Authenticity of voice is all-important. Without that, you can have the greatest tale ever told and no one will read it, because they won’t be convinced and invested. I’ve read quite a few submissions recently where the author was telling the story the way he or she felt it needed to be told without regard to what would actually have been relevant to the viewpoint character in that place and time. For instance, I don’t care how distracting the girl in the motor pool might be (especially if she’s not even on shift at the time), if your hero has just witnessed the crash-landing of an alien spacecraft, the thing he’s spent his career anticipating, he’s not thinking about the color of her eyes.
This is all to say that you have to reach the point where you hear your viewpoint character’s voice more clearly than your own. When people talk about voice, it’s not really the writer’s voice they’re considering—though like actors, it’s likely an author’s style will have certain quirks apparent across the scope of their fiction—it’s about the voices of the characters, all of which should be distinct. Here’s where I get my geek on. Back when I played Dungeons & Dragons, starting at about age eleven, our dungeon master (the person who controls the game…the puppet master of your world) would have us write up bios for our characters so that we could come to know them and play true to their natures. It was the only way to get caught up in the adventure and lose ourselves in the fantasy.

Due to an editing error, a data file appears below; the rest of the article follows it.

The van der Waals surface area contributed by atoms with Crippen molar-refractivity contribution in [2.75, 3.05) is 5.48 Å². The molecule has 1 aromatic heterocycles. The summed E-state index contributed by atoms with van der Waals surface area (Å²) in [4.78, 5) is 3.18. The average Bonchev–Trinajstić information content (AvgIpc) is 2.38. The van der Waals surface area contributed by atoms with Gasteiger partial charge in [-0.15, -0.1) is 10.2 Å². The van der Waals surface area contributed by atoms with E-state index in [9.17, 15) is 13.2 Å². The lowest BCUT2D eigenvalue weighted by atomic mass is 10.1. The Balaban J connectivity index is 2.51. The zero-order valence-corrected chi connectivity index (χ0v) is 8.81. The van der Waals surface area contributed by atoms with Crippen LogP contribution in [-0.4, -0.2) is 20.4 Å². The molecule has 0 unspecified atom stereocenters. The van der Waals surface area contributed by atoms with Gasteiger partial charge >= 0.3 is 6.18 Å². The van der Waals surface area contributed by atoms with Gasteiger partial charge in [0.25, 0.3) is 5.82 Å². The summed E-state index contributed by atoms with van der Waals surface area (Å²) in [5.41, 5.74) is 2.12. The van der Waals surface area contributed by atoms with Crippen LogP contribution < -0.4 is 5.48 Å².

The same holds true for writing. It’s not enough to decide on certain characteristics for your hero. For example: stubborn, chivalrous, brave. Or quirks, like an addiction to girly coffee drinks for which he’s teased. Those are important to know about your character, of course, and I discussed them in a previous blog post on voice, but they’re only the tip of the iceberg. Why is the hero the way he is? What has he overcome that has made him stronger, what does he still have unresolved that might become an Achilles’ heel? Where is he from regionally or chronologically that will affect his speech and idioms and thought patterns? You need to KNOW. If you’re writing a historical, it’s important to do primary source research—journals and other material written during that time. If you’re writing a contemporary teen, make sure you spend enough time around them to know how they talk and write and communicate.
Immerse yourself until you know what your character as well as you know yourself, maybe better. Then let him tell the story…or her. There will be times when you’ll need to steer, of course, or decide one part of their tale doesn’t need to be told, at least not “on screen,” but once you’ve plotted and prepared, it ceases to be your story and becomes theirs.
Now trust me, I know how difficult it can be to tune out all the voices around you, particularly over the summer when you’re trying to get into the mindset of a teenaged girl who’s going through severe emotional upheaval, but you’re home with a son who wants to show you fun YouTube videos and a puppy who insists on being walked at the most inconvenient times. I’m afraid I’m going to have to go back to waking at 5 a.m. again so that I can have the solitude I need to write, but we all do what we must.